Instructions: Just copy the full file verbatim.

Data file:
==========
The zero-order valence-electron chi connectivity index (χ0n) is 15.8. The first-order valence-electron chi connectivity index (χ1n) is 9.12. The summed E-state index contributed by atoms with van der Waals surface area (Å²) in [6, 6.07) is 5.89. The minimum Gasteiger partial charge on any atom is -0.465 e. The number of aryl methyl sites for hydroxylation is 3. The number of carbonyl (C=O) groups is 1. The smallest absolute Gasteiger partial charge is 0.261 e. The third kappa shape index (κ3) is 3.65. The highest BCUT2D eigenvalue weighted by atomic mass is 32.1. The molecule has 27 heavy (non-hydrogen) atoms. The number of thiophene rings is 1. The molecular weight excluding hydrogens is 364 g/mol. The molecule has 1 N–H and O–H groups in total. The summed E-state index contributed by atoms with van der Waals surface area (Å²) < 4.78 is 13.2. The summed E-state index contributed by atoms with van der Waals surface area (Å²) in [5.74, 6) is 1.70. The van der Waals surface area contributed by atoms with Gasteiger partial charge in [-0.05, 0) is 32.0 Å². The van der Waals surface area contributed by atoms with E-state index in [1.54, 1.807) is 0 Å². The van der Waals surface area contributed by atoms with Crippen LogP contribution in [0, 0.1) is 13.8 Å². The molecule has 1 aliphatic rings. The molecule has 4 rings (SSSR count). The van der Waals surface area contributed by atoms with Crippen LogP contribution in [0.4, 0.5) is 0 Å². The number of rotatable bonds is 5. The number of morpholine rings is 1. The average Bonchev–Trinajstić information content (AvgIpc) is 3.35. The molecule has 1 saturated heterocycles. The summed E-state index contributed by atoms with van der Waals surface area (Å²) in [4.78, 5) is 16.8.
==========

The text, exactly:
The zero-order valence-electron chi connectivity index (χ0n) is 15.8. The first-order valence-electron chi connectivity index (χ1n) is 9.12. The summed E-state index contributed by atoms with van der Waals surface area (Å²) in [6, 6.07) is 5.89. The minimum Gasteiger partial charge on any atom is -0.465 e. The number of aryl methyl sites for hydroxylation is 3. The number of carbonyl (C=O) groups is 1. The smallest absolute Gasteiger partial charge is 0.261 e. The third kappa shape index (κ3) is 3.65. The highest BCUT2D eigenvalue weighted by atomic mass is 32.1. The molecule has 27 heavy (non-hydrogen) atoms. The number of thiophene rings is 1. The molecular weight excluding hydrogens is 364 g/mol. The molecule has 1 N–H and O–H groups in total. The summed E-state index contributed by atoms with van der Waals surface area (Å²) < 4.78 is 13.2. The summed E-state index contributed by atoms with van der Waals surface area (Å²) in [5.74, 6) is 1.70. The van der Waals surface area contributed by atoms with Gasteiger partial charge in [-0.05, 0) is 32.0 Å². The van der Waals surface area contributed by atoms with E-state index in [1.54, 1.807) is 0 Å². The van der Waals surface area contributed by atoms with Crippen LogP contribution in [0, 0.1) is 13.8 Å². The molecule has 1 aliphatic rings. The molecule has 4 rings (SSSR count). The van der Waals surface area contributed by atoms with Crippen LogP contribution in [0.4, 0.5) is 0 Å². The number of rotatable bonds is 5. The number of morpholine rings is 1. The average Bonchev–Trinajstić information content (AvgIpc) is 3.35. The molecule has 1 saturated heterocycles. The summed E-state index contributed by atoms with van der Waals surface area (Å²) in [4.78, 5) is 16.8.